Brass sealing ???
I've recently got into hand stamped jewelry. I've been using stainless steel and brass blanks because they are fairly inexpensive, especially compared to sterling silver! My problem is that the brass is so darn soft! I just received a Lortone 3A tumbler and its running for the first time to attempt to polish up a few blanks. My problem is that I love the look of a mirror like polish on the brass. I was able to achieve this by using a dremel and polishing compound. But the second I touch anything to the brass to wipe off the excess compound, the brass gets little fine scratches on it. I even used my camera cloths I use on my $1800 camera lenses and it still gets fine scratches!!! It's so aggravating.
So, I've given up on the mirror finish and resorted to a brushed brass finish. It's fine but it scratches so easily. By the time I get my crystal hung and the jump ring through the hole, there are scratches all over it. Can you recommend any way to finish brass? My hardware store associate/ jewelry maker told me to spray it with a clear coat to resist tarnish and scratches but I'm finding those to also scratch up with just a light sweep of my fingernail. I bought clear Rustoleum and it seemed to work ok but had to sit there for 3 days. My best try was with Sally Hanson diamond nails clear coat but it dried too fast and with that little brush, it wouldn't level out so it looked bumpy. The scratch resistance was fabulous though. Please help!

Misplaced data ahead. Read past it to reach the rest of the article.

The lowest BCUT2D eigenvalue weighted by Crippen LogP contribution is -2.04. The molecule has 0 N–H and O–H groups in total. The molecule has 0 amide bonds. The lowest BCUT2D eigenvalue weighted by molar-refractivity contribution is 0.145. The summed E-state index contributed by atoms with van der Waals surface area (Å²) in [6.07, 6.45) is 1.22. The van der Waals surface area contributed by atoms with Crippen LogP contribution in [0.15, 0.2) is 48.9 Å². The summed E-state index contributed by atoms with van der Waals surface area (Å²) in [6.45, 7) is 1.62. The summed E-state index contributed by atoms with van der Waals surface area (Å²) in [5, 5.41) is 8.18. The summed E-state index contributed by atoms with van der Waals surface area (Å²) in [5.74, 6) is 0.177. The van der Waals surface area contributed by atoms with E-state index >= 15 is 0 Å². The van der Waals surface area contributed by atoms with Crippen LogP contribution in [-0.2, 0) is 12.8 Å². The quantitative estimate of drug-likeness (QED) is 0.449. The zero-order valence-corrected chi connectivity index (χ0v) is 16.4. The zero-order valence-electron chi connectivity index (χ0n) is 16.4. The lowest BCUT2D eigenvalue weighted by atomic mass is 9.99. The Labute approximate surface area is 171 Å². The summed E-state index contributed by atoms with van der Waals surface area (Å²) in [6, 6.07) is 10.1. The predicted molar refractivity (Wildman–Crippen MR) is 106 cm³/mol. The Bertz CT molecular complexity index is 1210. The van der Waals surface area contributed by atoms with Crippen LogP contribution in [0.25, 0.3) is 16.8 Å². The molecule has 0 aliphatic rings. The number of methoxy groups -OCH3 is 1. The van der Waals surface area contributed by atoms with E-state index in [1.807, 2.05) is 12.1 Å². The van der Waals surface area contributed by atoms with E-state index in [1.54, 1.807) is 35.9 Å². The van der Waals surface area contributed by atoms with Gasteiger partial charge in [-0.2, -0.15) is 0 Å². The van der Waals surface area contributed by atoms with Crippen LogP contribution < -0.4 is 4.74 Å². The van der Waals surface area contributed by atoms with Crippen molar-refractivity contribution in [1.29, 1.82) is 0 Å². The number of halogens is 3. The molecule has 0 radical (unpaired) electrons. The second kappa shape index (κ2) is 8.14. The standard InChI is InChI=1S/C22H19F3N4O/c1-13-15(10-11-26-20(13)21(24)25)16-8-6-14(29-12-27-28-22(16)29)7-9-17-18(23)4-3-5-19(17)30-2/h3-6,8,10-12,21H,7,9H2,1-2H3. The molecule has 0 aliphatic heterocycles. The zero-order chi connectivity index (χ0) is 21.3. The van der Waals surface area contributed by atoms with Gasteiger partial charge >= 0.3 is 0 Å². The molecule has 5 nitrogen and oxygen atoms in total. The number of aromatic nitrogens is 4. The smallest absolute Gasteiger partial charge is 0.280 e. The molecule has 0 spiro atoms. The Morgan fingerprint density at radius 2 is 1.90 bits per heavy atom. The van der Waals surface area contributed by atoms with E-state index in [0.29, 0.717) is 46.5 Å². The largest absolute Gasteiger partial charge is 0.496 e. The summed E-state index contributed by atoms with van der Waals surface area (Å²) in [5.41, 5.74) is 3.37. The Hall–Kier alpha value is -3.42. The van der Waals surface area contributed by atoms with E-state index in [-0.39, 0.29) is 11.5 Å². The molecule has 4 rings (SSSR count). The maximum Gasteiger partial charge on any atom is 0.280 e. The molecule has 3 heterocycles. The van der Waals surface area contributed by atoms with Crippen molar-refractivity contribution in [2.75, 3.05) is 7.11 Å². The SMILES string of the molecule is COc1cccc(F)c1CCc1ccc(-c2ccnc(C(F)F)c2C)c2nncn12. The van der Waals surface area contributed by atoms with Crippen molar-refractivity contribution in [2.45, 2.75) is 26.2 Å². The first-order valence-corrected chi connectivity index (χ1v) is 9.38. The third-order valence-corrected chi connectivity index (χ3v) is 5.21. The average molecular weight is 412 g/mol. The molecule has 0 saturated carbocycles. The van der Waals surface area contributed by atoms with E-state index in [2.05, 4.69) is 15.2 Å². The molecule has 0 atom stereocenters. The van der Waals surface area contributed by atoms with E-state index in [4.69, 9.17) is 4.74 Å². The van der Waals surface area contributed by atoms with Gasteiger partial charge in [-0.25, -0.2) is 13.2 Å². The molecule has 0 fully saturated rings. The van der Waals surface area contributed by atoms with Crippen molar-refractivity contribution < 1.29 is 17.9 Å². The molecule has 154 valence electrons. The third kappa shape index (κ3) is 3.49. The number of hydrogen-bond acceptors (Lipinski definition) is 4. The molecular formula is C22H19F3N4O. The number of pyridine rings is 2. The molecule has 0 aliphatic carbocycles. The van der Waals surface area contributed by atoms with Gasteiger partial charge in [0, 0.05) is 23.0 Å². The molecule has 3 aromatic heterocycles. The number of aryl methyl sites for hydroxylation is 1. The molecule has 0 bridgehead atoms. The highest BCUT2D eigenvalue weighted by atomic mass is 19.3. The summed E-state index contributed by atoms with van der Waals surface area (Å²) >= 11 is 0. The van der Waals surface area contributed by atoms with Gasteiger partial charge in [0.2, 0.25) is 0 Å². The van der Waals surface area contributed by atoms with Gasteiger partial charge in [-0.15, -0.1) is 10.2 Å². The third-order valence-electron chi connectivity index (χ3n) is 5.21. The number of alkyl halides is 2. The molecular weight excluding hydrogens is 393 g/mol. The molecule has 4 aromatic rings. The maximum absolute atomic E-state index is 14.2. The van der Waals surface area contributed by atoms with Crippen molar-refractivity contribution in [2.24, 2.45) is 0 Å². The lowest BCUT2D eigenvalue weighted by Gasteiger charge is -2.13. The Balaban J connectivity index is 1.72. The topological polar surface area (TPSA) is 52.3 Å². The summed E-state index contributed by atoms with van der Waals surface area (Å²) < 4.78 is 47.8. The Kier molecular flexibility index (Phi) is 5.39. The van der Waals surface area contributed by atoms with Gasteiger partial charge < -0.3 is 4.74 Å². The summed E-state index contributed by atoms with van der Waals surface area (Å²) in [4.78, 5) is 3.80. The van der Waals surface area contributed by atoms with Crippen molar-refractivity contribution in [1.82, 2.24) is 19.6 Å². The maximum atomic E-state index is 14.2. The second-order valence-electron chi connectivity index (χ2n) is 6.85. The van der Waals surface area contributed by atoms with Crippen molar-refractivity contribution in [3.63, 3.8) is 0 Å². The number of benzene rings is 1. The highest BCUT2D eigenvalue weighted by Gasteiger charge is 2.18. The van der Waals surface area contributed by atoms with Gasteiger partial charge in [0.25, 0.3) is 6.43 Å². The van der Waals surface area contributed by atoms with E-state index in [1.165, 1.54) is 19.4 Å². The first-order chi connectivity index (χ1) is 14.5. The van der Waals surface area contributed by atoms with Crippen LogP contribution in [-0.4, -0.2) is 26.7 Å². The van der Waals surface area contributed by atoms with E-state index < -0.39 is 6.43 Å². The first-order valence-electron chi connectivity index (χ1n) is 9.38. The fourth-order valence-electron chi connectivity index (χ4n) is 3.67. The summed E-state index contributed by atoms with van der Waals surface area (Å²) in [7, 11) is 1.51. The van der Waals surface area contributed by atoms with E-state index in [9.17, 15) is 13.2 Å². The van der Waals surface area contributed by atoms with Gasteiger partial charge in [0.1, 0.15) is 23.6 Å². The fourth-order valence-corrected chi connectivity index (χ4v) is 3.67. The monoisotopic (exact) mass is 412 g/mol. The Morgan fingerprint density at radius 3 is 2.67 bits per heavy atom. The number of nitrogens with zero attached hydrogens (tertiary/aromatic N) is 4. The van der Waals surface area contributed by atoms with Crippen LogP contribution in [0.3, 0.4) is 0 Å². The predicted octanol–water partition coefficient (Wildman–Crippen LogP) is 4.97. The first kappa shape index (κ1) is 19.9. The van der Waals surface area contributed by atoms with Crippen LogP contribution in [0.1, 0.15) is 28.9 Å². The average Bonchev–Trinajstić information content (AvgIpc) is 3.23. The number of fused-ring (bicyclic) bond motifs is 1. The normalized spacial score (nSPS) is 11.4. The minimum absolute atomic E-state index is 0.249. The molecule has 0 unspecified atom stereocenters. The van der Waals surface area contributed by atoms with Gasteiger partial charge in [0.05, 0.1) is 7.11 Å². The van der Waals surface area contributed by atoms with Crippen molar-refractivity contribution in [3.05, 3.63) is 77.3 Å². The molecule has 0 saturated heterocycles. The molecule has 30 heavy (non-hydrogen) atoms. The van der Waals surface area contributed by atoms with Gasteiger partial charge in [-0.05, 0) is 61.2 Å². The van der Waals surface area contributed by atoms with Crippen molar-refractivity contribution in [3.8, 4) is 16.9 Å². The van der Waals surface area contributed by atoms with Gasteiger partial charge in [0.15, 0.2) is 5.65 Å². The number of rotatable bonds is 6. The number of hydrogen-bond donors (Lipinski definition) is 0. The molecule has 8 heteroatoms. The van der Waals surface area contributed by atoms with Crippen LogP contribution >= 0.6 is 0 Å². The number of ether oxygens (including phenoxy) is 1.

Thank you so much for this awesome site and information.
The pendant in the photo looks like it has a very nice satin finish and I don't see any scratches! Nice stamping job and I love the fonts!
Brass is usually pretty tough and I've never had a problem with it scratching up as yours seems to be doing. Stainless steel is very tough...and hard! I think you may have a cross-contamination problem. Because brass is a non-ferrous metal and much softer than Stainless steel which is a ferrous metal, different tools are recommended when working with the metals. Cross contamination can be a problem when switching between different metals regardless of what they are, but especially when going between ferrous and non-ferrous ones.
As for the lacquer clear-coat.......I prefer Permalac Lacquer or Clear Guard lacquer by sculpt Nouveau. Before you lacquer, make sure that your metal is uber clean. To quickly accomplish this, simply dip the metal in acetone (fingernail polish - NOT the non-acetone kind) and let dry. Then dip or brush-on the lacquer. Because these lacquers are not water soluble, a little extra care must be taken. I use a blow-dryer to quickly set the lacquer and that helps to prevent any moisture that may be even thinking about coming between the metal and the lacquer from occurring. If moisture is present (I live in the humid tropics, so moisture is a common problem), then the lacquer dries milky. Bad!
Are you using a polishing cloth, buffs or tools that you've used on the stainless steel? Fine stainless steel particles embedded in a buff, etc. will scratch the much softer brass. Try using different tools for your stainless steel and other metals like silver, brass, copper, etc. ESPECIALLY when finishing them!. Be aware also, that striking really hard metals with softer tool steel like your letter punches are made from, can damage your punches by eventually flattening them out. Metals all have their own unique properties so-to-speak and some just don't play well with others! If you treat them in the same way you can have disappointing results.
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